4. Merry Christmas to you and your family!

  5. Your posts inspire me to check out Texas some winter (that’s right when it’s not so hot)! I love the idea of a horse companion. I’ve always thought a mule would be good for this steep and rugged terrain, they are so sure footed.

    I love what you have to say and how you say it! Joyous Christmas, and a Peaceful New Year to you and yours.

    Best Wishes!

    • If you head this way, drop by the Flying Hat Ranch compound. And, you are correct, visit in the winter or the months, November through March. Brenda and I sometimes want to pull up stakes and head north because of the heat, but we adapt. Siestas! Gotta love ’em.

  6. Something else wanted to respond to in your first part of the greeting – that in olden times our ancestors KNEW about the sun’s journey – this is first I have heard this view and I agree. Glad you brought it up – speculators will say the opposite. The huge slabs of rock that were moved to create just the right cracks to allow sun and moonlight in on Fajada Butte in Chaco Canyon attest your view. The two spirals carved on the cliff underneath the immense slabs catch the sun’s rays on solstice and equinox days … a good record of awareness. They did seem to want to know how to say for sure that planting season had arrived and thus devised a marking place, utilizing planetary movement. But it isn’t hard to imagine others elsewhere without such gadgets knowing the seasonal rhythms – for they didn’t have all the elaborate distractions to keep them away from the reality of the elements, eh?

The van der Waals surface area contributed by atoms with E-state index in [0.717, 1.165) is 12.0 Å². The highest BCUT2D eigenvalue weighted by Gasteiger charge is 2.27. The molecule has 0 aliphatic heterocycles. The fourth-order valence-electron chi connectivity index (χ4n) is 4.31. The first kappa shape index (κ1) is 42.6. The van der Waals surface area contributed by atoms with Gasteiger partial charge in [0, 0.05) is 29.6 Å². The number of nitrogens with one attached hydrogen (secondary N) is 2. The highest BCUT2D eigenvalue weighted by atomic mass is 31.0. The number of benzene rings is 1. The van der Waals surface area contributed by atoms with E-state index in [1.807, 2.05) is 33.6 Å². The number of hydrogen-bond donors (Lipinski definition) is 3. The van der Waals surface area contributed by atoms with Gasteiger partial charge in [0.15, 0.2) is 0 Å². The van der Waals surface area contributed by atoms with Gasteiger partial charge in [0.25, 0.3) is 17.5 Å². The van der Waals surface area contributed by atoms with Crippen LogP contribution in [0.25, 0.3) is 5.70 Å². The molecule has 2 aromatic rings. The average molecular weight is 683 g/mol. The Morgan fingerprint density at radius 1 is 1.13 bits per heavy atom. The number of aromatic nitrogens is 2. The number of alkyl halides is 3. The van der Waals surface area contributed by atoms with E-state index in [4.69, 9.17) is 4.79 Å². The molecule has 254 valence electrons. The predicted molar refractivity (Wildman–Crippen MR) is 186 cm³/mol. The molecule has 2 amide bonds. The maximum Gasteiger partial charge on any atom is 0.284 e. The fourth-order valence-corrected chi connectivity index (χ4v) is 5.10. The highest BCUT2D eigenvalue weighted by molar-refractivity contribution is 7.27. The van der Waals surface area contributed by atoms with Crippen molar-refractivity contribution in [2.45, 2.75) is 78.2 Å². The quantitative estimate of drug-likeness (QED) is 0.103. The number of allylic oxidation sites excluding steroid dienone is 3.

Merry Christmas from the Rio Grande valley!

  7. I’ve had a change of heart this year, I don’t think I’ve uttered the words “merry” and ‘Christmas’ together in 20 years.

    But our world is so fractured that I’m enjoying seeing my community, both real life and cyber, enjoying the Christmas holiday. Maybe it doesn’t seem so bad since we no longer have cable TV and haven’t been subjected to the obnoxious advertising. All I’m seeing here is pretty lights, creative displays in store windows, neighbors paying visits to neighbors, and people wishing each other Merry Christmas.

    So Merry Christmas Jack and family, and thank you for the many times you’ve revealed a new perspective to me.


    • Debra: Thank you for your “Merry Christmas.” I, too, have mixed feelings and thoughts about the holiday, but go with the flow in this case sans commercialism. We see the neighbors paying visits, too, and wish it would continue through the year. Thanks, again.

  8. Pingback: Lilly: An American Paint Horse as Family | Sage to Meadow